Sally | Edited by Johanna
Updated 12 Mar 2018
Virgin's one of the big boys when it comes to TV and broadband, especially for high-speed internet. And while it raised prices again in November, you don't just have to accept what you're asked to pay.
Whether you've been hit by the price increase or just want a better deal, this guide takes you through how to haggle to cut costs.
In this guide...
'I haggled £270/yr off my Virgin bill'
Our most recent poll, in November 2017, found 78% of Virgin customers who tried to haggle were successful in negotiating a better deal, showing what's possible. To see who else this works well on, see our full list of the top service companies to haggle with.
Here are some MoneySavers who've managed to slash their Virgin bills by haggling:
Called Virgin to ask them to match BT/Plusnet broadband packages. Within five minutes they reduced our bill by £14/mth #result - Travis, via Twitter
I was paying £102.25/mth for everything with Virgin. I called Sky and they offered a £22/mth saving over an 18mth contract, so I called Virgin back. I am now paying £80.75/mth for 18mths. I also had a whinge about Wi-Fi coverage throughout my house, so they offered me a £24 one-off credit on my account to put towards a Wi-Fi extender. So managed to save £411 in one day – result! Thank you Money Saving Expert - Les, by email
I phoned Virgin and suggested that I was thinking of leaving. I immediately had my bill reduced by £21/mth making an annual saving of £252. - David, by email
I was tempted by the Sky code offer you had recently, so I contacted Virgin to see if they could reduce my monthly payments to match. As a result, I now have faster broadband, Tivo+ and the same TV and phone packages for £212/year less. Very happy with that - it's all down to Martin's polite but firm haggling techniques! - Lorna, by email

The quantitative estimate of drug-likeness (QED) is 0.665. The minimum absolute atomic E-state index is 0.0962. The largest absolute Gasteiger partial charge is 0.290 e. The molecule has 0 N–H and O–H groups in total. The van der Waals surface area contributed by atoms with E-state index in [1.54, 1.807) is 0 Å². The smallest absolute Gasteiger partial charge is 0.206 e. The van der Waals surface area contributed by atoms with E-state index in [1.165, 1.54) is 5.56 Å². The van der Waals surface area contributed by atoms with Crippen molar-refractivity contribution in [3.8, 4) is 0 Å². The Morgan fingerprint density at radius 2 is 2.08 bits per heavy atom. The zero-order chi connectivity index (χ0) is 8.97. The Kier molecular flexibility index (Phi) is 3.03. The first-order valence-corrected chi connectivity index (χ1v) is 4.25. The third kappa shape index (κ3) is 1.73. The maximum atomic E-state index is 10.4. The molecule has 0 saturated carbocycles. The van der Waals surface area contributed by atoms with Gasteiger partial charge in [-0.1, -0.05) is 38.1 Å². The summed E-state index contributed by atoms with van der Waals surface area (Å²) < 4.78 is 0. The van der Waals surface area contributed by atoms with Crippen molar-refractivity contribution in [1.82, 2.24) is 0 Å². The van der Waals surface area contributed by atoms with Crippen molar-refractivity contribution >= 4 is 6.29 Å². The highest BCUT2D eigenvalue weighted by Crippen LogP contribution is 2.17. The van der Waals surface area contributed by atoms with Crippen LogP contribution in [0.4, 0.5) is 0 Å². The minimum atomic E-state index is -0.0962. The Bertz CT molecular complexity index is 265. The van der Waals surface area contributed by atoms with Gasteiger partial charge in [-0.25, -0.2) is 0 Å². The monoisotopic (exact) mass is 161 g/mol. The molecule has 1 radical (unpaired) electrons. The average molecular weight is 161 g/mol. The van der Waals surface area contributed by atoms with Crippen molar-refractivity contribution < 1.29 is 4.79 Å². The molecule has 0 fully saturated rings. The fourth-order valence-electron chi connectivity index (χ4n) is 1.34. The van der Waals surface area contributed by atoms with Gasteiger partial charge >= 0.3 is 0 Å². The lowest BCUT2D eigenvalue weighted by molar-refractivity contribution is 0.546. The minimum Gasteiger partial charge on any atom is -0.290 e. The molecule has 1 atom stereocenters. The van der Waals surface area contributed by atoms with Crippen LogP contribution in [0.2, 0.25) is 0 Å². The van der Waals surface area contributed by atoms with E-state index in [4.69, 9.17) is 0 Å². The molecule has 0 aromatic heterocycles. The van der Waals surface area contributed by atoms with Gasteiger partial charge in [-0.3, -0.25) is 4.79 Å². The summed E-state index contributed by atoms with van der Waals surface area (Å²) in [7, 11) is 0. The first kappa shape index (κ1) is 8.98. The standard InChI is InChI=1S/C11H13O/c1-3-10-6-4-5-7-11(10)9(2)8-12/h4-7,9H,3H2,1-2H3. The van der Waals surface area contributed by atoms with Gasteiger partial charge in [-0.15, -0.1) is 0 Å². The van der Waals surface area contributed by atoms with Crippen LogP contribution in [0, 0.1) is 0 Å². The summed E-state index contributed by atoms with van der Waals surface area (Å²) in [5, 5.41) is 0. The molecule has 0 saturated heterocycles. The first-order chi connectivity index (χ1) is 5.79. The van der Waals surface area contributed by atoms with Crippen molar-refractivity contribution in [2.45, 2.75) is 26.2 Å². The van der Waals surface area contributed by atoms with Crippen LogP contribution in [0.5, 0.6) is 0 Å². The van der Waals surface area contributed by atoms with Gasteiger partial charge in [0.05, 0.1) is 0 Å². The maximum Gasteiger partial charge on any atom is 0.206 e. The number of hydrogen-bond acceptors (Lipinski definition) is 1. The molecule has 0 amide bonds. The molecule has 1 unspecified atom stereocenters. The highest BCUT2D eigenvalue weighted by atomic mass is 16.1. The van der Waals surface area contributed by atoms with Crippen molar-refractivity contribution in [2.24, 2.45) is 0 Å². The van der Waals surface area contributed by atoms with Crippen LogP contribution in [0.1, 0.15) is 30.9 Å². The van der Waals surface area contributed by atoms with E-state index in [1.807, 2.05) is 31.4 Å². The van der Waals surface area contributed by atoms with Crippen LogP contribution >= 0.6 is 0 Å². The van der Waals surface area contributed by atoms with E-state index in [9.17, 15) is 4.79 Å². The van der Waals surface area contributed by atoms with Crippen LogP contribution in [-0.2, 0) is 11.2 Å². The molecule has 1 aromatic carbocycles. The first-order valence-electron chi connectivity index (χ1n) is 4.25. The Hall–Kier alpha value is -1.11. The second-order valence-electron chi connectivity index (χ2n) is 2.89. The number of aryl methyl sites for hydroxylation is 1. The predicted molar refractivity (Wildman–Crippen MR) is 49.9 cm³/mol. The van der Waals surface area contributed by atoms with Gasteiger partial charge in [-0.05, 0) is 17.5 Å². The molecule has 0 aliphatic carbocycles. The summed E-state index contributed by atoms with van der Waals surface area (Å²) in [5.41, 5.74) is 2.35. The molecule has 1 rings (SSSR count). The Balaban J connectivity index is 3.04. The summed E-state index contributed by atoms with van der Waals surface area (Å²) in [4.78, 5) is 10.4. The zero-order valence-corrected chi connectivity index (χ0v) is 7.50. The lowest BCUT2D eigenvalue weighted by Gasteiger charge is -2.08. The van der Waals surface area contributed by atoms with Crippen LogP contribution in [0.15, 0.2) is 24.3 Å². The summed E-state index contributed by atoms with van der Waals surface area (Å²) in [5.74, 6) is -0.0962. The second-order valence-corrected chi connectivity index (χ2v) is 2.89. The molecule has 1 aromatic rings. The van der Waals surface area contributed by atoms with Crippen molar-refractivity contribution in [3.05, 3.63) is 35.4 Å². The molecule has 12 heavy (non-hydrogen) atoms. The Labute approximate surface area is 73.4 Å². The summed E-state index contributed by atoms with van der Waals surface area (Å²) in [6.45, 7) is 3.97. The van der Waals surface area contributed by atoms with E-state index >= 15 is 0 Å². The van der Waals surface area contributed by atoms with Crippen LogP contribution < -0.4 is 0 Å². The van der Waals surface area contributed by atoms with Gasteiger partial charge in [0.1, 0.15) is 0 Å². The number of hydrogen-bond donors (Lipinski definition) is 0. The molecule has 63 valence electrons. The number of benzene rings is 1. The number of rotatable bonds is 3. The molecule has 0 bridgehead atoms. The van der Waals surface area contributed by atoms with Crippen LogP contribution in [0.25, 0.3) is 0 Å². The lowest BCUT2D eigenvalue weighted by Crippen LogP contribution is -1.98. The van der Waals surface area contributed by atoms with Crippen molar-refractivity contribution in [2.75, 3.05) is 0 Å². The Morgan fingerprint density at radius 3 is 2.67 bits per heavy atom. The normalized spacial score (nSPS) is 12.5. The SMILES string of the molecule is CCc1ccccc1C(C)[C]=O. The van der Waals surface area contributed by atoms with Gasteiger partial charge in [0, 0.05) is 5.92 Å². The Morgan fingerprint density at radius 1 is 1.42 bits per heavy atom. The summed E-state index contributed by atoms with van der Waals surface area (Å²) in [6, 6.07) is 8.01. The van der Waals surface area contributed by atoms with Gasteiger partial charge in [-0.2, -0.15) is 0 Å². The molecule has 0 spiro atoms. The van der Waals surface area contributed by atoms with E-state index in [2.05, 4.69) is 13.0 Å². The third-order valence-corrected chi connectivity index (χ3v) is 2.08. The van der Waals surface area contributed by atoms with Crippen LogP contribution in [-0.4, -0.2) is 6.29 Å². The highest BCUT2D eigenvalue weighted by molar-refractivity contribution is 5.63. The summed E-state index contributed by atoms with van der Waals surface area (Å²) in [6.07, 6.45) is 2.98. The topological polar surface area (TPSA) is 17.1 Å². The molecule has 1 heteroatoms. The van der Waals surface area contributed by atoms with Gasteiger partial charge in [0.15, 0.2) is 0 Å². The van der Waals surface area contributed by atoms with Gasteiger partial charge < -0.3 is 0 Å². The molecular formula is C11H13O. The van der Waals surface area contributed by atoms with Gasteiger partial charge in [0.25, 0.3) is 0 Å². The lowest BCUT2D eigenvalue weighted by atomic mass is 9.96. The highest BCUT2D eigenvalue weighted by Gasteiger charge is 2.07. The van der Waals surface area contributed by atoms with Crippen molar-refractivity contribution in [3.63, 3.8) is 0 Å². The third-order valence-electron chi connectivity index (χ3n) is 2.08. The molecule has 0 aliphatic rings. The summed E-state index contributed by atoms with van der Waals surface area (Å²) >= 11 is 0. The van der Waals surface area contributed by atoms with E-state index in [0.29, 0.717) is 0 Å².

I'd been told my £65.50/mth package was going up £3.99 (2nd increase in 2017), so I called and chose the cancel option, saying I was not satisfied with the service in that there were known issues... The 'proper' retentions, ie, cancellations guy I then spoke to said he could restructure my package to bring it down to £44.50/mth, to which I agreed - jfk, forum
Don't settle for high prices – make Virgin fight to keep you, or switch
Many stick with a provider for years, fearful of losing services or not wanting the hassle. But if you're out of contract and any promotional deal you had has now ended, it's likely you're now paying top prices for your services.
In November 2017, around five million Virgin Media home phone, broadband and TV customers were hit by price hikes of up to 5% (see the Virgin Media price rise MSE news story for full details).
Yet if you're willing to take the haggle challenge, you could beat the hikes. With a little charm, you could shave £100s off your bills in just a phone call all via the power of haggling.
Here's the key thing to understand:
Companies make their best deals only available for newbies, and they LOVE loyal customers, because they stay with the firm through thick 'n' thin, always paying full price and never checking if their deal can be beaten.